ShipSweet Attempts to Stick It to the FedEx-UPS Duopoly with Cheap Shipping for Small Business
[Corrected 3/7/11 10:15 a.m.] Remember shelling out big shipping and handling charges for that rotisserie oven you just had to buy from some infomercial? Small retailers sure do—and they remember it fondly.
In fact, when entrepreneurs Ron Wiener and Josh Leichtung were in the catalog business years ago, shipping and handling could actually account for your entire year’s earnings.
“You looked at your 2-to-4 percent at the end of the year, it was all the profit that you made on shipping,” Wiener said. “Amazon’s changed the game.”
Now, to compete with Amazon.com and others offering free and low-cost shipping, small- and medium-sized retailers have had to trim their old reliable revenue stream. That’s been a big win for consumers—another example of computing power and business minds disrupting an old, opaque, inefficient system that was begging to be turned upside down.
But Wiener—a serial entrepreneur and investor—says smaller retailers have been mostly left out of the positive side of that revolution. The little guys are still using the big carriers like FedEx and UPS for a lot of their shipping, but are unable to command better discounts on their own costs.
“They fight over Amazon. They fight over the big retailers,” Wiener said of the shipping giants. “And they make money on the little guy.”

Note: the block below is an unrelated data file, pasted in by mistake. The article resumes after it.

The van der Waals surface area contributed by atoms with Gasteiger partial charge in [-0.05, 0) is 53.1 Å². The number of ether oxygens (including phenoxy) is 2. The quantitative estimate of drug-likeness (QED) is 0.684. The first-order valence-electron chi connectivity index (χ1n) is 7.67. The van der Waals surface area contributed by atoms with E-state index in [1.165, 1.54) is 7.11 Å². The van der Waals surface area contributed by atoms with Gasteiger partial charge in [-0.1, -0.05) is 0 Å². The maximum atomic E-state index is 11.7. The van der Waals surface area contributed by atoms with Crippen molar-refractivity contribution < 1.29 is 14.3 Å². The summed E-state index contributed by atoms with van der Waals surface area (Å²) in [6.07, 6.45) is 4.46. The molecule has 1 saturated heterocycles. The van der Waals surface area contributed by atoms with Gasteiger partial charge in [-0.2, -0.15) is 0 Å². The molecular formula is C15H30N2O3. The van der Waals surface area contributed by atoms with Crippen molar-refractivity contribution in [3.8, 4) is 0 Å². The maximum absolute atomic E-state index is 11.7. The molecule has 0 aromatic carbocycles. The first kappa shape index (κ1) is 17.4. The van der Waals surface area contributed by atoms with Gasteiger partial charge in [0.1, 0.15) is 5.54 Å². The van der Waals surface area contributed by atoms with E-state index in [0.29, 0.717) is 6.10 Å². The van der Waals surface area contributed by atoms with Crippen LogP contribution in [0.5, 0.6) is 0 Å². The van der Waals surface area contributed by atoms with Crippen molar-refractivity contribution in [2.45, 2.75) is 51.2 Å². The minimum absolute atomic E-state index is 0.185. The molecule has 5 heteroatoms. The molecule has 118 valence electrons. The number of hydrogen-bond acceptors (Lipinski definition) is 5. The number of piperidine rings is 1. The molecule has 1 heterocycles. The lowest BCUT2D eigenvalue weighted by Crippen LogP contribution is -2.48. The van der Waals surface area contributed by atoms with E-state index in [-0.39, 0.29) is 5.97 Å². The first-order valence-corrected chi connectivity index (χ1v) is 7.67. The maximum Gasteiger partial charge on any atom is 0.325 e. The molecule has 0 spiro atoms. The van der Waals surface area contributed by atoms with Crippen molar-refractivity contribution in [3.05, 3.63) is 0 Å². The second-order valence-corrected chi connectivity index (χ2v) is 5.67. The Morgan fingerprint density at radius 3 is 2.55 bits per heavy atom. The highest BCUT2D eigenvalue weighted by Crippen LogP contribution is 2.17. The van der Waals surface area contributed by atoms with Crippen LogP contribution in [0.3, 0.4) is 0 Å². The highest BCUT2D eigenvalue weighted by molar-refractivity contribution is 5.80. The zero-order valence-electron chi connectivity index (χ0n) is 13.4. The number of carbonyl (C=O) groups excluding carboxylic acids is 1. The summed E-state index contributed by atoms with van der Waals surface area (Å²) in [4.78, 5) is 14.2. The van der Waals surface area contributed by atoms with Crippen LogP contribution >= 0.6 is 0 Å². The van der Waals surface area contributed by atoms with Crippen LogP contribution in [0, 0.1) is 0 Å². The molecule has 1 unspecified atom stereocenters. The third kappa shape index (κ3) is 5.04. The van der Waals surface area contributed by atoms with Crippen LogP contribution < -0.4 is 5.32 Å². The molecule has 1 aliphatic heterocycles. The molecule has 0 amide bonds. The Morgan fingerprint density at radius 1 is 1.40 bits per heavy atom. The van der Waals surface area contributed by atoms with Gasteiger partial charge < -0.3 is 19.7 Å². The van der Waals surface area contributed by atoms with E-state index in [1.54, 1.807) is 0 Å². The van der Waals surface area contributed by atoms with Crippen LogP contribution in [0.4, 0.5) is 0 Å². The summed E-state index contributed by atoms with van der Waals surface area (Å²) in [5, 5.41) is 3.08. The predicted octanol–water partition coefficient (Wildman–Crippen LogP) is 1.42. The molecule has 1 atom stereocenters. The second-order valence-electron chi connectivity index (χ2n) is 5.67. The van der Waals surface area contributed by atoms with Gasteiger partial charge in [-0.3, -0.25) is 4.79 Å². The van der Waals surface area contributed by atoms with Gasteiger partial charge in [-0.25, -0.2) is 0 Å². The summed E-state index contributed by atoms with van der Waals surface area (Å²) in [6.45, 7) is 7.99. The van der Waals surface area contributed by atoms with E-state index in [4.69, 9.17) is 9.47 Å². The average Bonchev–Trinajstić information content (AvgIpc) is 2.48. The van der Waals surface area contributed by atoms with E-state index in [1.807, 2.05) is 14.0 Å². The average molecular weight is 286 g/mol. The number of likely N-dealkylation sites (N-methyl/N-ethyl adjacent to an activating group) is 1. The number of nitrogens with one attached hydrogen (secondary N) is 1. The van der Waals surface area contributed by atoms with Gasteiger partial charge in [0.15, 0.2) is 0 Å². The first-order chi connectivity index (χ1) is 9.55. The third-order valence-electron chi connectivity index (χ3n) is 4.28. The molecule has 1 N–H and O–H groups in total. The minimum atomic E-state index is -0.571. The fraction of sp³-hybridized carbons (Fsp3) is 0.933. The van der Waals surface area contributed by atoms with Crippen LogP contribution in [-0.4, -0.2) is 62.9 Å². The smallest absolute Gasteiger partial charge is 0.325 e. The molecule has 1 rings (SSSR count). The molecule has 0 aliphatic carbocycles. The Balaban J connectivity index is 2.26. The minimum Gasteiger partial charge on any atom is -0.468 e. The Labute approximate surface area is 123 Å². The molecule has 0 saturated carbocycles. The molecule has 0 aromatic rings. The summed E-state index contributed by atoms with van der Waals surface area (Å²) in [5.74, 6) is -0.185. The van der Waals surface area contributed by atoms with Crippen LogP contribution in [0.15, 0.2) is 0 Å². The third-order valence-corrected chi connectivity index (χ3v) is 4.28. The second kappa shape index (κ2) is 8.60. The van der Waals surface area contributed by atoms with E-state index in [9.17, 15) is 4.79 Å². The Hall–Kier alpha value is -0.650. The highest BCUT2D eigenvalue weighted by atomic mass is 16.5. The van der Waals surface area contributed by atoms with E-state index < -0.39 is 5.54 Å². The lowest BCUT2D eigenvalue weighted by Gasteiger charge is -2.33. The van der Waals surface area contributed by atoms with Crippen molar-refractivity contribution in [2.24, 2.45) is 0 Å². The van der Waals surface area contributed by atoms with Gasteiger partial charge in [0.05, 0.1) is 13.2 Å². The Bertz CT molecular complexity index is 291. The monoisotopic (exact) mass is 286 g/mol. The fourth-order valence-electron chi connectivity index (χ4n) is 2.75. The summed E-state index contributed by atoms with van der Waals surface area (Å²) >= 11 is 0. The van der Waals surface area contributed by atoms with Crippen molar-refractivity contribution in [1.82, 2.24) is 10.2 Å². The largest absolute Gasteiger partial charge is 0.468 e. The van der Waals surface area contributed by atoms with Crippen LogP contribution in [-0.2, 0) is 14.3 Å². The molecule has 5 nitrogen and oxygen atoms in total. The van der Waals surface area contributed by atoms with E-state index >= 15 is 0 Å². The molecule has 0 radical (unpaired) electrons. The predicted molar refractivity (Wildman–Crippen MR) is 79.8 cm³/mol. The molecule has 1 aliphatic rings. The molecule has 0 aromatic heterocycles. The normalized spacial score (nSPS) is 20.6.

That’s where Wiener and Leichtung hope to thrive with their new company, Seattle-based ShipSweet, which they’re priming to start operating sometime in the second quarter.
ShipSweet aims to aggregate the front end of package collection, customer service and payments (the “first mile” of parcel travel, in shipping parlance) for small and medium retailers. ShipSweet will take those parcels to the shipping companies—particularly the lesser-known networks of regional and local carriers—and use the economies of scale that come from pooling lots of small orders to deliver both profits for ShipSweet and better rates down the line for small businesses.
“We’ll be competitive in most cases for shippers who are under 150 packages a day,” Leichtung said. “But under 50 packages a day, no one will be able to touch us in terms of price.”
Although I know basically nothing about the mechanics of the shipping industry, I was skeptical after hearing the pitch that a small startup could quickly get in front of enough retailers … Next Page »